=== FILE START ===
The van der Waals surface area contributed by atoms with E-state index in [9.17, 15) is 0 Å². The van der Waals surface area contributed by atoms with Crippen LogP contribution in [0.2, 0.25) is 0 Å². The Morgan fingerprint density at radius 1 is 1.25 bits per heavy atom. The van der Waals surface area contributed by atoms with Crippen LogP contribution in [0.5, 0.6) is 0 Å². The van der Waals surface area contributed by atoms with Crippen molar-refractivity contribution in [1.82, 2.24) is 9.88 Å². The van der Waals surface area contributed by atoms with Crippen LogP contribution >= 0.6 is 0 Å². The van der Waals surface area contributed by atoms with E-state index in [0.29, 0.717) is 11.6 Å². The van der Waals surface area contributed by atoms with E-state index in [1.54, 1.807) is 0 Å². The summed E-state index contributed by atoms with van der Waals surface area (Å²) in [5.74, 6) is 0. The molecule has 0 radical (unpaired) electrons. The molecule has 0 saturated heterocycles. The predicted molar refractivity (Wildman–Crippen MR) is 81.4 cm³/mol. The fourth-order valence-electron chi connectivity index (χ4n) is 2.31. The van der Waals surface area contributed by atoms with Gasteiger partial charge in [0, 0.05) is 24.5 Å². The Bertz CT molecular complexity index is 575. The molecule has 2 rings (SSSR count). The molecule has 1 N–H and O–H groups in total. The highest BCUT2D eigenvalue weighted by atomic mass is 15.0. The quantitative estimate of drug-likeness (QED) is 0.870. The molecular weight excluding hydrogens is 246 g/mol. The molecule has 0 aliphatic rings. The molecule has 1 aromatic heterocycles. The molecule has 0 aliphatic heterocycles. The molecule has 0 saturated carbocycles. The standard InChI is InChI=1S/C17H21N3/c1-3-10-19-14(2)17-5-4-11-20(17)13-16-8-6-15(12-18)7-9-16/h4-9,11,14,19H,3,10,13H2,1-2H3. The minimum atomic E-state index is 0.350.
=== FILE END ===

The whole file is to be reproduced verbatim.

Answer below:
The van der Waals surface area contributed by atoms with E-state index in [9.17, 15) is 0 Å². The van der Waals surface area contributed by atoms with Crippen LogP contribution in [0.2, 0.25) is 0 Å². The Morgan fingerprint density at radius 1 is 1.25 bits per heavy atom. The van der Waals surface area contributed by atoms with Crippen LogP contribution in [0.5, 0.6) is 0 Å². The van der Waals surface area contributed by atoms with Crippen molar-refractivity contribution in [1.82, 2.24) is 9.88 Å². The van der Waals surface area contributed by atoms with Crippen LogP contribution >= 0.6 is 0 Å². The van der Waals surface area contributed by atoms with E-state index in [0.29, 0.717) is 11.6 Å². The van der Waals surface area contributed by atoms with E-state index in [1.54, 1.807) is 0 Å². The summed E-state index contributed by atoms with van der Waals surface area (Å²) in [5.74, 6) is 0. The molecule has 0 radical (unpaired) electrons. The molecule has 0 saturated heterocycles. The predicted molar refractivity (Wildman–Crippen MR) is 81.4 cm³/mol. The fourth-order valence-electron chi connectivity index (χ4n) is 2.31. The van der Waals surface area contributed by atoms with Gasteiger partial charge in [0, 0.05) is 24.5 Å². The Bertz CT molecular complexity index is 575. The molecule has 2 rings (SSSR count). The molecule has 1 N–H and O–H groups in total. The highest BCUT2D eigenvalue weighted by atomic mass is 15.0. The quantitative estimate of drug-likeness (QED) is 0.870. The molecular weight excluding hydrogens is 246 g/mol. The molecule has 0 aliphatic rings. The molecule has 1 aromatic heterocycles. The molecule has 0 aliphatic heterocycles. The molecule has 0 saturated carbocycles. The standard InChI is InChI=1S/C17H21N3/c1-3-10-19-14(2)17-5-4-11-20(17)13-16-8-6-15(12-18)7-9-16/h4-9,11,14,19H,3,10,13H2,1-2H3. The minimum atomic E-state index is 0.350.